And what's with those Buddhist suttas? Well, the Buddhist tradition has developed very refined and extensively documented methods of meditation. There are many parallels there with Patanjali's concepts in the Yoga-sutra, and there are also many unique insights and elaborations. Having discovered the same, I see no pressing reason to blind myself from its existence and potential benefits. And again, if the Buddha — who seems by all accounts to have been a very wise and perceptive individual — has made notes that are beneficial across the board, regardless of one's particular tradition, it does not make sense to abstain from repeating the same just because they don't have the company label on them.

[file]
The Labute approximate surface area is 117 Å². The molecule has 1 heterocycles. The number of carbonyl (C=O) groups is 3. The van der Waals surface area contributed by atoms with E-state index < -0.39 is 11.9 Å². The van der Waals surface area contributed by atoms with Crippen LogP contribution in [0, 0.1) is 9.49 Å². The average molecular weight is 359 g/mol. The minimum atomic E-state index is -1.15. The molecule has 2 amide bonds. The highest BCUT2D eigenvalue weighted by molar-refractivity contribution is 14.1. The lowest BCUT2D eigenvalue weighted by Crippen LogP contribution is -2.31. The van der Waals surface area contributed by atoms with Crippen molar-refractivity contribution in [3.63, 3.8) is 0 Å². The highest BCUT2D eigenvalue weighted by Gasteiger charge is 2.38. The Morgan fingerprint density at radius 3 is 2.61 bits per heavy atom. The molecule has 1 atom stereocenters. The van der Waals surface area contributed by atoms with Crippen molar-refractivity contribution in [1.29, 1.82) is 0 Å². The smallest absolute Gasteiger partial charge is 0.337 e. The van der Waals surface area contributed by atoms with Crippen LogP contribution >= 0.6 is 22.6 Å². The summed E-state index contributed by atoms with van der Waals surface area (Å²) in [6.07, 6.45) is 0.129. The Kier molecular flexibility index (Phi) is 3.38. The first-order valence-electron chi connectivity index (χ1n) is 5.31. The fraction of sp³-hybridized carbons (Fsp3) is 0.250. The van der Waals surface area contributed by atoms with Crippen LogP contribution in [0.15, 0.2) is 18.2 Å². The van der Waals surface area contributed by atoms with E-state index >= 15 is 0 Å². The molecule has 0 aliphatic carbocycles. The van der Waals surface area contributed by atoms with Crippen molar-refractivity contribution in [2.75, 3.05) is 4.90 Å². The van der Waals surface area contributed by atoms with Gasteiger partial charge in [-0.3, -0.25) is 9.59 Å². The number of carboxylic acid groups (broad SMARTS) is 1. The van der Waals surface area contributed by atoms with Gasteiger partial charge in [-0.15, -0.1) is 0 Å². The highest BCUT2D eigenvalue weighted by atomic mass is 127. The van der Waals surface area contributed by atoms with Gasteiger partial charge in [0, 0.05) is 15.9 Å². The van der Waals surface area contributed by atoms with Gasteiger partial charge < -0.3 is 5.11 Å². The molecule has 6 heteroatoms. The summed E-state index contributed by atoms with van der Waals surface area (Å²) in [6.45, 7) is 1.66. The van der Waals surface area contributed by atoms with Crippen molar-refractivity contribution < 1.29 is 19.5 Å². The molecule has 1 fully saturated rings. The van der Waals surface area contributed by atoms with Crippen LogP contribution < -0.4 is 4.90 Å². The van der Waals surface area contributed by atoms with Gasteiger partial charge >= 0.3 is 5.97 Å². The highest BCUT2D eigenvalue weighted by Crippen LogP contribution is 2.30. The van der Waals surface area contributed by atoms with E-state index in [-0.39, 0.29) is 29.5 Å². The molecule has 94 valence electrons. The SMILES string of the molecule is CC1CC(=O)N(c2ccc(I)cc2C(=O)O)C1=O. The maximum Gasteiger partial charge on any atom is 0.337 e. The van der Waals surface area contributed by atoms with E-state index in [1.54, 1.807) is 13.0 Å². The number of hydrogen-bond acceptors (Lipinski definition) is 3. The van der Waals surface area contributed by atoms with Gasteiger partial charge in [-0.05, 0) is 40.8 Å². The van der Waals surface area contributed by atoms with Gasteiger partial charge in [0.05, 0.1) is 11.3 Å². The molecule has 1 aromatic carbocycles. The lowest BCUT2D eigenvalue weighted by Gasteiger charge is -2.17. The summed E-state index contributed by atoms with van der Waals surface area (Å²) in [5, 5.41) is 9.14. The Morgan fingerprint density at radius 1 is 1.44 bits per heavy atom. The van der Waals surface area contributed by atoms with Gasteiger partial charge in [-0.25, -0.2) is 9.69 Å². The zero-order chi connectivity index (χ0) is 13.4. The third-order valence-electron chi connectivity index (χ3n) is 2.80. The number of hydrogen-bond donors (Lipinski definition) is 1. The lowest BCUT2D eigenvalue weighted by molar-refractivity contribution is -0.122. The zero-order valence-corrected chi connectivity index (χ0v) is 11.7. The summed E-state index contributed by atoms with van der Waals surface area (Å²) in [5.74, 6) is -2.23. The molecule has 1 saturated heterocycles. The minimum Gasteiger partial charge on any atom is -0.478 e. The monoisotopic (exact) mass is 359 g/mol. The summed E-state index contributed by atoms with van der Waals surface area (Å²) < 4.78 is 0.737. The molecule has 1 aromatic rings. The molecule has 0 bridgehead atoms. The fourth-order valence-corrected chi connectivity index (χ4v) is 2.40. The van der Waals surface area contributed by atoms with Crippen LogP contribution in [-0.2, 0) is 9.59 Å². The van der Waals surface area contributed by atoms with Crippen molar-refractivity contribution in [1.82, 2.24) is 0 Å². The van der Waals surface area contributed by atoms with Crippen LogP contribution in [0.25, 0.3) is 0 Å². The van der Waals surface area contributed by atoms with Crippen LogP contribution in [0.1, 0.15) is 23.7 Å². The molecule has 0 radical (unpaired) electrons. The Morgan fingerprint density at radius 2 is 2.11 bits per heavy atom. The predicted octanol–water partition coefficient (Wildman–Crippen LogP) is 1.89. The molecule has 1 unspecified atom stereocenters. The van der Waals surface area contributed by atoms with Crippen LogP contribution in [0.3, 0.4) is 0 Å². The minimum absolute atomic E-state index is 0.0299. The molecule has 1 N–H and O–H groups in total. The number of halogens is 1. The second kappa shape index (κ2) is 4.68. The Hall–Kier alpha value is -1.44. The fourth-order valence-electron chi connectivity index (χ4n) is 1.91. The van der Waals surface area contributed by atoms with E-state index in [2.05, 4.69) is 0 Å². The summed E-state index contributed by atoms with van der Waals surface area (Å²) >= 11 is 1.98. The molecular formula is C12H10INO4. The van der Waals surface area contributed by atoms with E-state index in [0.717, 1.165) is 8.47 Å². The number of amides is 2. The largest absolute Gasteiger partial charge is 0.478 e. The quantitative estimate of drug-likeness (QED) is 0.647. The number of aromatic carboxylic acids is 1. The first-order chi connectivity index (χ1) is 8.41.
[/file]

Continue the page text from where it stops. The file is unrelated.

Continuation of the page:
That, then, is a brief gloss into my explorations that hopefully demystifies the matter a bit. I really am not inclined to start tagging my blogs with "warning - content from external sources". If people want to read just the plain doctrine, they are better off just reading the source texts. I am more concerned with the application, the practicalities, the possibilities and the realities of what everything translates into in real life. It's about walking a path and getting somewhere after all, not just about deciphering theorems.